With its numbers up 7% in June, Fiat Chrysler Automobiles said it had its best June sales in 11 years, the figures stretching to 75 consecutive months FCA’s streak of year-over-year sales gains. Or did they?
The trans-Atlantic automaker has confirmed it is “cooperating with an SEC investigation” looking at whether it has inflated those sales figures – an allegation first raised by two FCA dealers who filed a civil racketeering lawsuit against the automaker early this year.
The maker denied the initial charges, and on Monday issued a statement saying it intends to “cooperate fully with these investigations (which focus on) “the reporting of vehicle unit sales to end customers in the U.S.”
This is by no means the first time questions have been raised about industry sales numbers over the years. Both Cadillac and Lincoln were caught manipulating numbers when they were trying to retain their leadership of the luxury market. More recently, allegations have been levied against the current high-line leaders, including BMW and Mercedes-Benz.
Some makers have bent – if not broken – the rules by having dealers move new vehicles into their service fleets and declaring them as retail sales. In fact, the vehicles must later be sold as used.
“Volume sales is like crack cocaine, completely addictive,” said Max Zanan, president of Total Dealer Compliance, a consulting firm that helps retailers meet regulatory guidelines. “It’s not Chrysler that does this. I think every other manufacturer uses the same tactic. The industry, as a whole, is guilty of this.”
According to Zanan, distorting sales is more than just a minor infraction, however. He said it impacts dealers who come under intense pressure to boost the numbers, even if it means they break the rules. How they perform can have a significant impact on their compensation. Dealers who don’t deliver may find themselves struggling to get the products they need from the factory.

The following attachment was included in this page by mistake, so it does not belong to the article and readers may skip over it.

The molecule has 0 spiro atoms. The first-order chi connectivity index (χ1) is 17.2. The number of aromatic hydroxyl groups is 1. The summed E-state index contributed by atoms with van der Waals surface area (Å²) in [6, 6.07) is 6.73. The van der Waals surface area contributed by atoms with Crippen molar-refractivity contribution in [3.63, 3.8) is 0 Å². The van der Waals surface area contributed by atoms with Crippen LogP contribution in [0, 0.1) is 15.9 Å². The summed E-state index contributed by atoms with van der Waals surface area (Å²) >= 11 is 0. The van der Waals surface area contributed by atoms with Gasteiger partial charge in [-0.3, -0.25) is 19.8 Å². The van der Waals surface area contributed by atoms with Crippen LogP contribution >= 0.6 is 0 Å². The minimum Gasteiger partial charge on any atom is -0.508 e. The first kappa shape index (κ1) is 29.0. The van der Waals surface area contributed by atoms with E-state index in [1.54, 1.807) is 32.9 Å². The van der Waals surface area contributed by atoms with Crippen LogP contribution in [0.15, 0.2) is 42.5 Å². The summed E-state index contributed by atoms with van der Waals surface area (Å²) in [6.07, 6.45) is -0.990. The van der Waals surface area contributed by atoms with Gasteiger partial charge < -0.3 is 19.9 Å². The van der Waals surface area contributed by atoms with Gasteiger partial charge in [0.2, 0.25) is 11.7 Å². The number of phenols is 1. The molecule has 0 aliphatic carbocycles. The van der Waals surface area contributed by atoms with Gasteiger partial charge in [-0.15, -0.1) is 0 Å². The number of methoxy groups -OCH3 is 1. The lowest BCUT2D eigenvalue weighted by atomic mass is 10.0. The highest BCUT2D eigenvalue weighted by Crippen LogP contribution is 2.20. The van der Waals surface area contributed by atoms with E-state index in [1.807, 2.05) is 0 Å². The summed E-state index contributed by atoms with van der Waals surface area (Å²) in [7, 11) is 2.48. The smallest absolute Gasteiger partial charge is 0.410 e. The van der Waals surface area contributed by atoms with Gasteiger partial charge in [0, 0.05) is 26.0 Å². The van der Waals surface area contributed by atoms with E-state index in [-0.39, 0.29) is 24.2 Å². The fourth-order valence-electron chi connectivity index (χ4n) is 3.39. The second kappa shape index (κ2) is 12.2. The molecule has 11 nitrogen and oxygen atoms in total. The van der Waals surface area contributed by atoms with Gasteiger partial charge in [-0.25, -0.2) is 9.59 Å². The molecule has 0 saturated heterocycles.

(FCA denies pressuring dealers to inflate sales results. For more, Click Here.)
In turn, consumers often come under intense pressure to close a deal so that dealers can make their quotas.
And stockholders, said Zanan, also are impacted by flawed sales reporting because the numbers they need to judge the value of their investments isn’t necessarily accurate.
The SEC investigation comes about six months after two FCA dealers took the maker to court, in a civil racketeering complaint argument that, the maker’s doctored numbers, “create the appearance that FCA’s performance is better than, in reality, it actually is.”
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FCA’s health has come under question in recent months, despite its steady stream of sales gains, because its performance has been strong almost exclusively on the truck side of the ledger. Demand for the maker’s passenger cars has slipped so badly FCA plans to drop two once-important models, the Chrysler 200 and the Dodge Dart.
The civil lawsuit was filed by two dealerships owned by the Napleton Automotive Group. According to trade publication Automotive News, Napleton was the country’s 31st largest dealership chain as of 2014.
In January, FCA denied the allegations made by the dealerships – one in Arlington Heights, Illinois, the other in Lake Park, Florida. “This lawsuit is nothing more than the product of two disgruntled dealers who have failed to perform their obligations under the dealer agreements they signed with FCA US,” the company said.
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FCA’s relationship with many of its dealers was strained following the maker’s 2010 bankruptcy. It originally moved to slash hundreds of dealers using Chapter 11 protection but was eventually forced by Congress to bring many of those retailers back into its franchise system.